Uber Freight fortifies shipping, logistics play with new acquisition
Ride-sharing pioneer Uber has been shedding dead weight divisions over the past year as it bids to finally turn the corner on profitability – but trucking division Uber Freight is not one of them.
If anything, the rideshare giant is making a sizable investment in its supply chain management interests with an announcement last week that Uber Freight will be acquiring transportation logistics planning company Transplace, in a deal that is being valued at US$2.25 billion.
Current Transplace owner TPG Capital has agreed to a deal that is made up of cash and up to US$750 million in Uber common stock. TPG Capital is the private equity platform of alternative asset firm TPG, that acquired Transplace in 2017. Once the acquisition goes through the customary regulatory approval process, the newly joined entities are expected to integrate the processes and systems of their complementary assets, with the long-term aims of digitally transforming shipping supply chains, providing operational resilience, and lowering costs.
While Transplace is considered one of the preeminent third-party logistics (3PL) providers in North America, Uber Freight is no slouch itself. Both companies operate significant software platforms and tools for supply chain management and logistics, with Transplace claiming to have one of the largest such software platforms on the planet.
Uber Freight meanwhile has upwards of 70,000 digitally enabled carriers on its network, equipping them to ship goods for companies, and has been using its extensive network to transform long-established freight booking and pricing practices, with an eye towards reducing inefficiencies and increase industry collaboration opportunities.
The combination of Uber Freight’s carrier network and Transplace’s shipper technology and operational solutions is expected to produce one of the most comprehensive shipping technology suites as well as a fully scaled logistics platform – which if properly integrated, should be able to deliver on the needs of both shippers and carriers.
“Carriers will have the ability to collaborate directly with shippers within a seamless marketplace,” Logistics Management quoted a Transplace spokesperson. “They’ll be able to access high quality freight across multiple expanded service lines, including intermodal, cross border and Less-Than-Truckload.”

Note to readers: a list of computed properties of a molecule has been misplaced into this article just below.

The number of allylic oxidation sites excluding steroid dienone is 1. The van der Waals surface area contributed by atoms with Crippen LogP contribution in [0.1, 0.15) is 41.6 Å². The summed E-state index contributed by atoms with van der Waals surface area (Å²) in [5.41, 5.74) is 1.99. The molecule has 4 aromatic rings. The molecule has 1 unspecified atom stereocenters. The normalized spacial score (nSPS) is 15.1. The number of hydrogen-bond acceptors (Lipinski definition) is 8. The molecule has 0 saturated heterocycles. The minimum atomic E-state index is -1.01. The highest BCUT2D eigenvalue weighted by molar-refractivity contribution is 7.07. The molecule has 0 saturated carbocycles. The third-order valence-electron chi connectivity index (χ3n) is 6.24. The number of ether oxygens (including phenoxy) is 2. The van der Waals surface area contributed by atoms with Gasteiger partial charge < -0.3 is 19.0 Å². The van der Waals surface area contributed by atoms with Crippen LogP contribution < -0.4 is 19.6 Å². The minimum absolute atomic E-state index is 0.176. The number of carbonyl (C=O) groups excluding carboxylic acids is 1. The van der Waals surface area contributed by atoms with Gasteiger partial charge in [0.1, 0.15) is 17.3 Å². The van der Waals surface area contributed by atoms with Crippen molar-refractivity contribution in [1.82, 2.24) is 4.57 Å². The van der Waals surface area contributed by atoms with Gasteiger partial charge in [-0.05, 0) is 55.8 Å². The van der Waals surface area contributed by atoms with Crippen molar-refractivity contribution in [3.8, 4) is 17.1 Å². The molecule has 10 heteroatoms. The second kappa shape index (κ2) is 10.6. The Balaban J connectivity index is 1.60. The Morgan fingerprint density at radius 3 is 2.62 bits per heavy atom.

“The acquisition will combine the world’s premier shipper network platform with one of the industry’s most innovative supply platforms, to the benefit of all stakeholders,” said Transplace CEO Frank McGuigan. “Our expectation is that shippers will see greater efficiency and transparency, and carriers will benefit from the scale to drive improved operating ratios. All in all, we expect to significantly reduce shipper and carrier empty miles to the benefit of highway and road infrastructures and the environment.”
According to Uber Freight, the acquisition comes as the logistics space is undergoing sizable digital transformation to measure up to a volatile and evolving market, where capacity constraints and escalating transportation costs are forcing shippers to look “for technology, support, and solutions that can modernise their supply chain and keep critical goods, and the economy, moving,” said the company in a statement.
Uber Freight chief Lior Ron told CNBC’s TechCheck that the deal is a continuation of the company’s long-term vision, which is to bring digital transformation to the shipping logistics and supply chain management sector.
Analysts have suggested that Transplace’s excellent history of integrating with its own successful acquisitions bodes well for the Uber Freight deal, as a smooth integration can be vital to maintaining and growing not only the customer base, but the pool of skilled talent as well.
The acquisition comes as something of a surprise considering that parent company Uber has been selling off its loss-making segments like its flying taxis interest and its autonomous vehicle unit. But during the lean months of the pandemic that effective hobbled its ridesharing business, the company instead invested billions into shoring up Uber Eats and acquiring both food delivery outfit Postmates and alcohol delivery service Drizly.
Most of Uber’s earnings still come from rideshares and food delivery, but the Transplace deal is expected to help Uber Freight finally achieve profitability, breaking even by end-2022. Uber’s trucking division booked US$301 million in revenue in Q1 2021, up 51% year over year.